In theory, I could have placed a smaller fixed capacitor in series with the trimmer capacitor  - or used a lower-value capacitor - but I chose, instead, to install a fixed-value surface-mount inductor in parallel with the crystal.  Prior to doing this I checked to see if there was any circuit voltage across the crystal, but there was none:  Had I seen voltage, adding an inductor would have shorted it out and likely caused the oscillator to stop working and I would have either reconsidered adding a series capacitor somewhere or, more likely I would have placed a large-value (1000pF or larger) capacitor in series with the inductor to block the DC.

"Swagging" it, I put a 2.2uH 0805 surface-mount inductor across the crystal and powered up the '5680A and after a 2-3 minute warm-up time, it locked.   After it had warmed up for about 8 minutes I briefly interrupted the power and while it worked to re-establish lock I saw the frequency swing nearly 100 Hz below and above the target indicating that it was now more less in the center if its electronic tuning range indicating success!  As can be seen from Figure 4, there is likely enough room to have used a small, molded through-hole inductor instead of a surface-mount device.
Fig 5:
The crystal is under the round disk (the PTC
heater) near the top of the picture and the
adjustment capacitor is to the right of the
Click on the image for a larger version.

With a bit of power-cycling and observing the frequency swing while the oscillator was hot, I was able to observing the electronic tuning range and in so-doing, increase the capacitance of the trimmer capacitor very slightly from minimum indicating that I now had at least a little bit of extra adjustment room - but not a lot.  Since this worked the first time I didn't try a lower value of inductance (say, 1uH) to further-raise the oscillator frequency, leaving well-enough alone.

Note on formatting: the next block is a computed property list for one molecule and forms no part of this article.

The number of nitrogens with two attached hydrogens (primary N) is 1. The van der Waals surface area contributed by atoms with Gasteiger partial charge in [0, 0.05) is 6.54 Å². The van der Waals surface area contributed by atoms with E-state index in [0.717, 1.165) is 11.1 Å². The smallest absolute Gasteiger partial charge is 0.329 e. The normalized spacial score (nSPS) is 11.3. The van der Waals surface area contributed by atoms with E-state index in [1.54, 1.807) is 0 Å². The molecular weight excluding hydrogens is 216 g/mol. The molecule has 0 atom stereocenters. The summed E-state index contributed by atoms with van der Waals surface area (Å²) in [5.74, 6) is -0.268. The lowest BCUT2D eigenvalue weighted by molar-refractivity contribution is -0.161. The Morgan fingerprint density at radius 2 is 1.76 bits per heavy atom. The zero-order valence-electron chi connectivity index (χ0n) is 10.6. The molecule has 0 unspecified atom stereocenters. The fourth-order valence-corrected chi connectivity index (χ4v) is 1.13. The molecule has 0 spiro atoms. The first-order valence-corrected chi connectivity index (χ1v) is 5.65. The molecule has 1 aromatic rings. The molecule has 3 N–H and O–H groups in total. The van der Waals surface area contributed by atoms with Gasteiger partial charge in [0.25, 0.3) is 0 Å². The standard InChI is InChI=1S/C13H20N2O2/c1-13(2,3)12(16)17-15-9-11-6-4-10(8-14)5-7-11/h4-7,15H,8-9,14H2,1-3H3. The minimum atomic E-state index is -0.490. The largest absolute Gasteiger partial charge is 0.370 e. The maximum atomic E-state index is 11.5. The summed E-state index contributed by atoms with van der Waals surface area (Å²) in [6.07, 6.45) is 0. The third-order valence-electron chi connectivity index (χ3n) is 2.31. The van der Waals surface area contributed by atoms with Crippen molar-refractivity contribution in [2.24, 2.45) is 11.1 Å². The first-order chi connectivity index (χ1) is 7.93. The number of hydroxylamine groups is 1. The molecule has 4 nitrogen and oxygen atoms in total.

Buttoning everything back up and putting it back in its case, everything still worked (always gratifying!) and I let the unit "burn in" for a few hours.

Comparing it to my HP Z8530 GPS Disciplined oscillator via the oscilloscope (see Figure 2) it took about 20 minutes for the phase to "slide" one entire cycle (360 degrees) indicating that the two 10 MHz signal sources are within better than 10E-10 of each other - not too bad for a device that was last adjusted over a decade ago and as seen about 15000 operational hours since!
* * *
Follow-up:  A few weeks after this was originally posted I had this rubidium reference with me at the Eclipse event as a "hot standby", its frequency being compared to the LPRO-101 - which was the active, on-the-air unit - using an oscilloscope.  This (repaired) unit fired up and locked within 5 minutes at the cool (45F/7C) ambient temperature and remained stable for the several hours that it was powered up.